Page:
Scientists have amply documented that climate change is a global phenomenon, caused by human activity. But there is still much to learn about how this affects weather patterns at a more local level. One group of scientists in the UK has turned to crowdsourcing to construct a historical record of local weather conditions starting in the 1860s, which could help better understand the impact that climate change will have on specific places in the future.
Researchers at the University of Reading launched the latest iteration of a project called Weather Rescue last month, which has since 2017 called on volunteers to transcribe millions of handwritten weather recordings from around the UK and northwest Europe. Thousands of people have signed up on crowdsourcing research site Zooniverse to pore over scans of dusty archives. The aim is to use past measurements to help understand current weather patterns.
“If we manage it, this will be the first time that climate scientists and meteorologists from around the globe will have had access to the raw data,” the project’s Zooniverse page wrote.
One goal of Weather Rescue is to look at the risk floods pose to the UK, which the team says is the biggest consequence of climate change to the country. An earlier iteration of the project found that October 1903 was the UK’s wettest month on record. “Because we’ve had 100 years since then and the atmosphere has warmed up, we’d probably get more rain if those same weather patterns occurred today,” said Ed Hawkins, who is leading the project team. “And so, we can say to government… can your flood defenses deal with that amount of water? These are real questions that policymakers and planners need to understand the answers to.”
The UK was the first country to systematically document weather observations. In 1854, the UK Met Office was launched by vice-admiral Robert FitzRoy, who already had a noteworthy career as captain of the HMS Beagle that sailed Charles Darwin around the world. The idea behind the new government department was to understand the weather better, with the aim of averting disasters and speeding up shipping, which was crucial to the UK’s maritime economy.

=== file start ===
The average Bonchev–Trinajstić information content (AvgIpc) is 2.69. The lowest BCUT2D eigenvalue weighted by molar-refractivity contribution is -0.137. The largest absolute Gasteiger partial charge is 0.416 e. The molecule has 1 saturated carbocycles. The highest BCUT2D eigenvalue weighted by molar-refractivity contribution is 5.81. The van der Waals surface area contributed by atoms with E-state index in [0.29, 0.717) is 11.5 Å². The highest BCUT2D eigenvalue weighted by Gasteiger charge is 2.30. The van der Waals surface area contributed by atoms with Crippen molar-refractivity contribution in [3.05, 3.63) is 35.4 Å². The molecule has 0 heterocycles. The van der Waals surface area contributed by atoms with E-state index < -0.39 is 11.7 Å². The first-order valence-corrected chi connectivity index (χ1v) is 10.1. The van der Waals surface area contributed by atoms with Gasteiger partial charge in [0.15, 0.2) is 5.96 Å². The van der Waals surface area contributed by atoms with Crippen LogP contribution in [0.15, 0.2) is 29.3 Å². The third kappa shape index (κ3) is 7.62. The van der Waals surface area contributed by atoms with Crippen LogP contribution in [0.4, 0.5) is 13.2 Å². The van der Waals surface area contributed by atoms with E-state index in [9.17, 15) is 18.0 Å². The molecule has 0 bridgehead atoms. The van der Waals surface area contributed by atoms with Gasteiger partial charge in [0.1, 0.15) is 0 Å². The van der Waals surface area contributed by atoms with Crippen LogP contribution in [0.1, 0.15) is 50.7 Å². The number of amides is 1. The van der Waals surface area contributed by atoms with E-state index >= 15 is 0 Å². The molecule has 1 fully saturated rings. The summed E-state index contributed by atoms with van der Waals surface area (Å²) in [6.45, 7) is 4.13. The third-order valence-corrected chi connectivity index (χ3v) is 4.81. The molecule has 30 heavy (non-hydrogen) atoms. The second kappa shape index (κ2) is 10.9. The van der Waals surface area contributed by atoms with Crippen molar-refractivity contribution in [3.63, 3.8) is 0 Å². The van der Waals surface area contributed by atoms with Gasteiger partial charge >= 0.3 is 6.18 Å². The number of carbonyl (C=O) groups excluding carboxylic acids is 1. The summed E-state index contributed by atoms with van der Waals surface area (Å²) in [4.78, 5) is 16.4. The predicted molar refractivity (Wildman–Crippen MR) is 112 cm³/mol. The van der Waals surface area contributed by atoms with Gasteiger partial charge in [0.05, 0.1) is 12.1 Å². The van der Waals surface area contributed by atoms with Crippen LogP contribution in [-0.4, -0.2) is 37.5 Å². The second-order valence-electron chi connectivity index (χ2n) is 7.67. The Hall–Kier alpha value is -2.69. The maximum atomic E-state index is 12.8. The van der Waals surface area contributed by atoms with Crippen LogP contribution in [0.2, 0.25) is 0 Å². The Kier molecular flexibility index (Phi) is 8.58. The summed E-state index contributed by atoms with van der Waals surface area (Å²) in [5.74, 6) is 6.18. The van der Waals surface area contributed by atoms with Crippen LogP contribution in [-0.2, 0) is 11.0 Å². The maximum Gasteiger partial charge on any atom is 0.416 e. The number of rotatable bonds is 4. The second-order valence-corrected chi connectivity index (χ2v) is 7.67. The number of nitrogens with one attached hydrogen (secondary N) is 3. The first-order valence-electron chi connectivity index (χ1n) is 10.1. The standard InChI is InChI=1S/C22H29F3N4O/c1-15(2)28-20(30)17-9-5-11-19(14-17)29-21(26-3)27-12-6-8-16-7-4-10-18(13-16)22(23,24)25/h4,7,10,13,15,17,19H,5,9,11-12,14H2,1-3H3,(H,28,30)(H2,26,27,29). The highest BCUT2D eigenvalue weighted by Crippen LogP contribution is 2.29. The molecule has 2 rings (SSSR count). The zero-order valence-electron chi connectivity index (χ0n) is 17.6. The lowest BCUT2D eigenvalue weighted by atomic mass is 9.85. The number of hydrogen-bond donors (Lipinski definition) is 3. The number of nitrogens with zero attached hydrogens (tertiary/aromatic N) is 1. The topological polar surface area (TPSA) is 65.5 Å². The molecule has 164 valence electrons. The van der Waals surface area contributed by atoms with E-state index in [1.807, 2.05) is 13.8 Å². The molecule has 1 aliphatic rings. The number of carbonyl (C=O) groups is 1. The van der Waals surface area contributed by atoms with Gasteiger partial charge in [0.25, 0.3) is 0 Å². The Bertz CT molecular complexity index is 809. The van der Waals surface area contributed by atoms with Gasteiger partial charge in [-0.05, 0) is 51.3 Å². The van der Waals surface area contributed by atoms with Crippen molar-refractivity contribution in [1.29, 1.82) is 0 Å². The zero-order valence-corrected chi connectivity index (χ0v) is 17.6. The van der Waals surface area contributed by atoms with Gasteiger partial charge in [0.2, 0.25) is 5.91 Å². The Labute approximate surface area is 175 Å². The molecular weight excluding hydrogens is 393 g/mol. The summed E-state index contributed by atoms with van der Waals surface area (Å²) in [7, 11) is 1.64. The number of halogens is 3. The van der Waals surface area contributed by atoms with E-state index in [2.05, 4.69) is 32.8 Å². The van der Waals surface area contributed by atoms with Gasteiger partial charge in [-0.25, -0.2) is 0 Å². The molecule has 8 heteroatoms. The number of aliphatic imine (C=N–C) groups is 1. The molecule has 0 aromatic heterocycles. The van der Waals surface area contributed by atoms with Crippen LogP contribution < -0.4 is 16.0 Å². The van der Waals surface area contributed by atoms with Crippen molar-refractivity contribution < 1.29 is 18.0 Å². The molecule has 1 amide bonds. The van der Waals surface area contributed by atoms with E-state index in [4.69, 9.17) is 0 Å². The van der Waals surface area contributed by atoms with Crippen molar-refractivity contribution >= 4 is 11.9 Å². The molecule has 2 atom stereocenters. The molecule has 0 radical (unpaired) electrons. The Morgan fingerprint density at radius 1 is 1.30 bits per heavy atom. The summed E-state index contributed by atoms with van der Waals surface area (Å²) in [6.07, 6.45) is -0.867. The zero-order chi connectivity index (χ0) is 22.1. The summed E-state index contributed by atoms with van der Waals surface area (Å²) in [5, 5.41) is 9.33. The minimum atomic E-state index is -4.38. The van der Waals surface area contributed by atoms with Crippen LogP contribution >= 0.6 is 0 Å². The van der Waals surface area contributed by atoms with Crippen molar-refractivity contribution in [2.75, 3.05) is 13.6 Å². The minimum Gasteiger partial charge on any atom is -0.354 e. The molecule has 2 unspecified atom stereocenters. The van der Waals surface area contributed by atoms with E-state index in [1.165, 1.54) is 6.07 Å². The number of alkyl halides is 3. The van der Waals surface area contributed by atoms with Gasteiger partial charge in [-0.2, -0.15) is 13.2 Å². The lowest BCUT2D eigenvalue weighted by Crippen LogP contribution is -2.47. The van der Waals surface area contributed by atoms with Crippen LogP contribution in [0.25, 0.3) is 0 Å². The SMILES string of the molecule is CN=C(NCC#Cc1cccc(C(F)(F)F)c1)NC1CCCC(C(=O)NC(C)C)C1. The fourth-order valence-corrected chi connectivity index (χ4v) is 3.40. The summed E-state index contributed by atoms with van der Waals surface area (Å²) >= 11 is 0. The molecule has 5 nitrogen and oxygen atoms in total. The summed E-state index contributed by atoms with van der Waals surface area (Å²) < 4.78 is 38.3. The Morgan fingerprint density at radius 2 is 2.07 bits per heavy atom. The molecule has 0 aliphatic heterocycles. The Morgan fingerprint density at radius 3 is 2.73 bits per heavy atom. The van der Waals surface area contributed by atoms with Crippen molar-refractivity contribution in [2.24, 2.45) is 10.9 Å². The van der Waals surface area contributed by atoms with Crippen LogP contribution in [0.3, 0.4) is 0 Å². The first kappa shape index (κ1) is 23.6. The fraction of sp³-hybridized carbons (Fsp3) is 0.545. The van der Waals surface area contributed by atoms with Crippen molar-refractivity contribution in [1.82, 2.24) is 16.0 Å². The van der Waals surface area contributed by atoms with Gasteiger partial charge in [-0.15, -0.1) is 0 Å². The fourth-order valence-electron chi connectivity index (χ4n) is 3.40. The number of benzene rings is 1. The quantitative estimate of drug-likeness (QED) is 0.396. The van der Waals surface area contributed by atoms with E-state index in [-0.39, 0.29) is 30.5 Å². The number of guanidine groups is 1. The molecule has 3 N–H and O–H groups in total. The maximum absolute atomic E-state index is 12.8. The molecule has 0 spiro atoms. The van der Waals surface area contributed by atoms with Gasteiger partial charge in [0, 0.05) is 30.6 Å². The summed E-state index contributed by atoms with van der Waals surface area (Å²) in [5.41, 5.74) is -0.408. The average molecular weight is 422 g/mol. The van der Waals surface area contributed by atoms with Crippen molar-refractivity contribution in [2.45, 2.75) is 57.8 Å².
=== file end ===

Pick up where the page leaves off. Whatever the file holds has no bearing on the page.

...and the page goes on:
When a major storm struck in 1859, sinking a Royal Charter ship stashed with gold and 450 people onboard, FitzRoy decided to think more deeply about predicting the weather. He set up a network of observation sites at coastal ports across the UK, with staff trained to take daily temperature, pressure, and rainfall measurements, and then telegraph them back to London. The first storm warning was given in 1861—it was ignored, leading to shipwrecks and deaths. The Times newspaper soon after began printing the forecast, the first such public weather prognostications in the world.
The Weather Rescue project’s most recent iteration has transcribed about 250,000 unique weather observations, completing the period of 1861-71. That’s about 10 person-years of transcribing in just a few months. “We would never be able to get funding to employ someone for 10 years… so it is a very cheap and efficient way. And people love it,” Hawkins said.
Volunteers are now looking at the 1870s. The project’s researchers have scanned copies of all the Times’ daily weather reports from 1861 onward, and so many additional decades of observations are waiting to be transcribed. Doing so will improve the accessibility of historical records and help shed light on the UK’s historical weather patterns.
That’s good news for Brits who, according to the project’s researchers, spend eight hours a week checking, talking, or thinking about the weather.